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Iran Plans To Build A Deadly Diesel-Electric Submarine

December 19, 2018

Iran’s navy possess three Kilo-class diesel-electric submarines.

A new class of 3,200 ton attack submarines will soon be assembled in local shipyards for the Islamic Republic’s miniscule navy. But little else was revealed by Iranian state media during a maritime and naval exhibition in Kish this week. The tonnage of the would-be submarines are suspect as they scale twice as heavy as current-generation diesel-electric models in Europe and East Asia. Their alleged dimensions of “87 meters in length and 10 meters in diameter” measure beyond the size of the Soviet era Kilo-class submarines operated by the Iranian navy.

In recent weeks, however, there has been a renewed publicity blitz for Iran’s sea power with official propaganda hailing the arrival of new midget submarines and even an anti-submarine destroyer–all made inside the country.

There’s no evidence yet that a “heavy” Iranian diesel-electric submarine is under construction and the laughable photo of a yellow desktop model shared by state media is only useful as a conceptual reference. While there’s little current sanctions can do to prevent Iran from building submarines, the dismal track record of budget cuts and delays that have almost ruined Iranian efforts at building surface warships is a sobering reminder that straightforward naval projects can still turn out embarrassing and expensive.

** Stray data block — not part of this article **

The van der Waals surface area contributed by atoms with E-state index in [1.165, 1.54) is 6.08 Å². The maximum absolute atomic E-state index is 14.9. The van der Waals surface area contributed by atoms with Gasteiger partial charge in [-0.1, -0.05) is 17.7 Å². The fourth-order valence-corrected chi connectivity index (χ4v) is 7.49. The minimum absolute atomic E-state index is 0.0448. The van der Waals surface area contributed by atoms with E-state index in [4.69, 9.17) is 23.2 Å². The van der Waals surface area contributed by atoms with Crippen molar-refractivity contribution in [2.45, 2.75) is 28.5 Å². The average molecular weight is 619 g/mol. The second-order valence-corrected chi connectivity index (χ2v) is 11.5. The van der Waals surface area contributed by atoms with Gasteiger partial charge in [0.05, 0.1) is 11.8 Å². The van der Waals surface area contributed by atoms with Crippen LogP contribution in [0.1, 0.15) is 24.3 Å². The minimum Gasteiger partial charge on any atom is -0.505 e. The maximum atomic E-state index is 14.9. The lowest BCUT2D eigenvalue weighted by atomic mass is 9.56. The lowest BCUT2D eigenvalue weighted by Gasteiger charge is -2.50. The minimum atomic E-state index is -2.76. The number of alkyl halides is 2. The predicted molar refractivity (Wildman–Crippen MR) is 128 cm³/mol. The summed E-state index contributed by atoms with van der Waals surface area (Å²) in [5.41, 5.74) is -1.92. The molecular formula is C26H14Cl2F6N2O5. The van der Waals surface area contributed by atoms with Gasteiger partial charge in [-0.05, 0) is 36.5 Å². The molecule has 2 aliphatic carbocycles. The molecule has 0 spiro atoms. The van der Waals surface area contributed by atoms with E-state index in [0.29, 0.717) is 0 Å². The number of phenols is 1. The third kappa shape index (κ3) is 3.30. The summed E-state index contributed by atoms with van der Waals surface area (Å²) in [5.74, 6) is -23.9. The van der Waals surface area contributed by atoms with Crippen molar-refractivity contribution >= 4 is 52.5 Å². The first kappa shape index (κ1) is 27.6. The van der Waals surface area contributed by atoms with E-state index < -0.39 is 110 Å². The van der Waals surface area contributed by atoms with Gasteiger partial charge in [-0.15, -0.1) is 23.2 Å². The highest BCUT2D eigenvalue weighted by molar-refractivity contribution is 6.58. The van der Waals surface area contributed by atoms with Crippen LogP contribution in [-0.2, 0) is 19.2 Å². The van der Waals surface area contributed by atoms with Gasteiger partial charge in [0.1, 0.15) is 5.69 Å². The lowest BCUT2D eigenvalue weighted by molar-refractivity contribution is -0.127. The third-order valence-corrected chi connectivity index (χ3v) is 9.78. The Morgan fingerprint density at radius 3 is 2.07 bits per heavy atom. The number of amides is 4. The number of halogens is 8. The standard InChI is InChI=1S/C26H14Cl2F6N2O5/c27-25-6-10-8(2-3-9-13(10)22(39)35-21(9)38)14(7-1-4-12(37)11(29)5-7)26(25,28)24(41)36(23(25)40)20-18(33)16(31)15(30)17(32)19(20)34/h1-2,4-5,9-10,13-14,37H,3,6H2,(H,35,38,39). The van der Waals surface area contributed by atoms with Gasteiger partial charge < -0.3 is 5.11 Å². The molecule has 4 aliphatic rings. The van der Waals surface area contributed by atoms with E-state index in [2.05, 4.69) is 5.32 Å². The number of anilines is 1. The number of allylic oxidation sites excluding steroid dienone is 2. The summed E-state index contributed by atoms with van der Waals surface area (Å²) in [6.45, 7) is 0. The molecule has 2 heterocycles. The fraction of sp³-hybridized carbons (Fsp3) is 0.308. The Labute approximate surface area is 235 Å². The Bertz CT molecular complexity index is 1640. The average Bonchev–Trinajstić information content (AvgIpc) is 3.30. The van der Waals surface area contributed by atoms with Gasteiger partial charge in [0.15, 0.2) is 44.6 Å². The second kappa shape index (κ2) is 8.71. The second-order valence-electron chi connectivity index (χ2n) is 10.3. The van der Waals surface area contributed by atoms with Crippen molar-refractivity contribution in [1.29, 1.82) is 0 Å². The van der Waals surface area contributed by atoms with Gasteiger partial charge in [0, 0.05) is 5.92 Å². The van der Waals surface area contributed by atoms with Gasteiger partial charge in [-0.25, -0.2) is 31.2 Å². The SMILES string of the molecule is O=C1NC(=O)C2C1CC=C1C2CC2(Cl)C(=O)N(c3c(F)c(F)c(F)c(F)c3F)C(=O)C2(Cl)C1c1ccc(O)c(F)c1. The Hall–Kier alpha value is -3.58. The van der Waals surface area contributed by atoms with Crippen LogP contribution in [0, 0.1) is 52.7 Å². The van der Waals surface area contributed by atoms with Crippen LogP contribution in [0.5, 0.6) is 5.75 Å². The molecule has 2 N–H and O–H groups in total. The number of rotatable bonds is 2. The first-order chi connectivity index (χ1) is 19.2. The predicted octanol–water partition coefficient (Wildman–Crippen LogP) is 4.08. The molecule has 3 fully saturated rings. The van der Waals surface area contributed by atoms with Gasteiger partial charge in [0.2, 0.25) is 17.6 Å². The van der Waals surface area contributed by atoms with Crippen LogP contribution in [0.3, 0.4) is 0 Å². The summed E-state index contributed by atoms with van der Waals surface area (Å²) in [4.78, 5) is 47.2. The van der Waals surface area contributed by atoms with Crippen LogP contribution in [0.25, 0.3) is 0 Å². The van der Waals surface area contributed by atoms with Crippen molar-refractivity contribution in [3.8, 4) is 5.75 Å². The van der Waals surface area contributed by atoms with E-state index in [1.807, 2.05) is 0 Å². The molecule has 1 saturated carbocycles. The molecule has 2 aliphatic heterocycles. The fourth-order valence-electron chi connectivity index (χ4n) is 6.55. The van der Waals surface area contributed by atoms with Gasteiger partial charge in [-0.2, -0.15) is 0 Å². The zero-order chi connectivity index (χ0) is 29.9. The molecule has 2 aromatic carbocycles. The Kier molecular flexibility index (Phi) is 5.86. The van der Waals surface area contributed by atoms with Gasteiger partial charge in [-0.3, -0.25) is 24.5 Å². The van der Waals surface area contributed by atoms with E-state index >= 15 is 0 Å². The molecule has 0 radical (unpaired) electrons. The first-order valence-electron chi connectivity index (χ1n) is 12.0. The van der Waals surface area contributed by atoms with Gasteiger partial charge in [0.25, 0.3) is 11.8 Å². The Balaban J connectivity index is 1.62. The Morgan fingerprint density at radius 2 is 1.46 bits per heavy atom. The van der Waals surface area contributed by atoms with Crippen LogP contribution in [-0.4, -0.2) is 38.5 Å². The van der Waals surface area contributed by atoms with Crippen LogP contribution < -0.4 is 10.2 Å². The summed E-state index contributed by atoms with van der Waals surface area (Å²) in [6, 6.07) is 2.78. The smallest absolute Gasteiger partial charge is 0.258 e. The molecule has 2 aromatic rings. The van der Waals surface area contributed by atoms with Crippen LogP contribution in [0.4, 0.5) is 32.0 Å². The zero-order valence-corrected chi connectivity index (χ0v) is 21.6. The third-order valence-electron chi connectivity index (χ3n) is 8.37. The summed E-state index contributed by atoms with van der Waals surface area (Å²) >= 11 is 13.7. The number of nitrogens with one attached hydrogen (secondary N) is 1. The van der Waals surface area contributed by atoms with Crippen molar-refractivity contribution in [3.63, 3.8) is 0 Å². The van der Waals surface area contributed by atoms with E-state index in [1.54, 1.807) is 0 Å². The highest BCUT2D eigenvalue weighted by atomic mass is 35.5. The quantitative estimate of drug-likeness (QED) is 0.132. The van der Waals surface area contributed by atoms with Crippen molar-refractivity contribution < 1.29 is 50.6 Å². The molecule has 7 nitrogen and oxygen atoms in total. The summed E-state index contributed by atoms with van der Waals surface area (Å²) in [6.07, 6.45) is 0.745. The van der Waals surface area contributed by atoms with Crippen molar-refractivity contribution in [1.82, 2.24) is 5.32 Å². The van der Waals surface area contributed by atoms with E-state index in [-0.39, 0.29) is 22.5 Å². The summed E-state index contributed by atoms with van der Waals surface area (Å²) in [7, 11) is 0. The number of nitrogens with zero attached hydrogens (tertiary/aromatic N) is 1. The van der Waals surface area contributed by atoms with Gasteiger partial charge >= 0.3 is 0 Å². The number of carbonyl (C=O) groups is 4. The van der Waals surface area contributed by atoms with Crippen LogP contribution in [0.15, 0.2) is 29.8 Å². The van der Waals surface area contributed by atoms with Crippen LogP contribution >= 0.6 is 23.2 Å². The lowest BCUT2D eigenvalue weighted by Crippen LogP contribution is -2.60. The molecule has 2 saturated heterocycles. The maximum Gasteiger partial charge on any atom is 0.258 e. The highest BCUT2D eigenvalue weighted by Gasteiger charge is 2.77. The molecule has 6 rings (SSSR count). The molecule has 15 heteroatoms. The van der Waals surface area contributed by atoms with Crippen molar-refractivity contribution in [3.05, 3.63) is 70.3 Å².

Via Fars News.

There are many instances when the Defense Industries Organization (DIO), an official department that oversees military-industrial production, squandered its resources on questionable projects. A glaring example is Iran’s lame boast of having a “domestic fighter jet” when it’s apparent the Kowsar is the US-made F-5F Tiger II with slight upgrades. Comical helicopters and vehicles have done their part to inspire contempt rather than grudging admiration for the DIO’s engineering prowess.

Naval strength is another conundrum. On paper, Iran’s navy boasts several corvettes, nearly a hundred fast attack craft, and based on open source estimates at least 21 submarines–three of which are ex-Soviet Kilo-class subs. The reality, however, is less flattering. The Islamic Republic maintains two naval fleets, one belonging to the Revolutionary Guard whose makeup seems better suited for coastal defense and the “regular” navy. Both maintain their own marine contingents for amphibious warfare and separate aviation fleets. As if this weren’t confusing enough, their surface vessels combined totals two hundred small ships with varying capabilities.

How a new class of diesel-electric submarines are supposed to improve this arrangement is befuddling. Yet the GCC and Iran’s other rivals can’t afford to dismiss this aspiration for attack submarines. Even if the DIO are unable to import the needed engines and other subsystems (leaving it to reverse engineer foreign products) its partners do manufacture anti-ship missiles, cruise missiles, underwater mines, and torpedoes for submarines. It doesn’t help that a diesel-electric submarine is ideal for exploiting choke points in and around the Arabian Peninsula and regional navies are simply not equipped to defeat these.

For perspective, it’s useful to compare what is known about this Iranian “heavy” submarine and a close analog. The Chinese Yuan-class that’s available for export under the designation S-20 is a diesel-electric model with a displacement exceeding 3,000 tons and a length of 74 meters; what Iran’s DIO is claimed to be working on is much larger, in fact. The Chinese Yuans were designed for prowling shallow seas armed with anti-ship missiles and torpedoes. Does this mean the Iranian navy are betting on the same? How many can they afford to operate, anyway?

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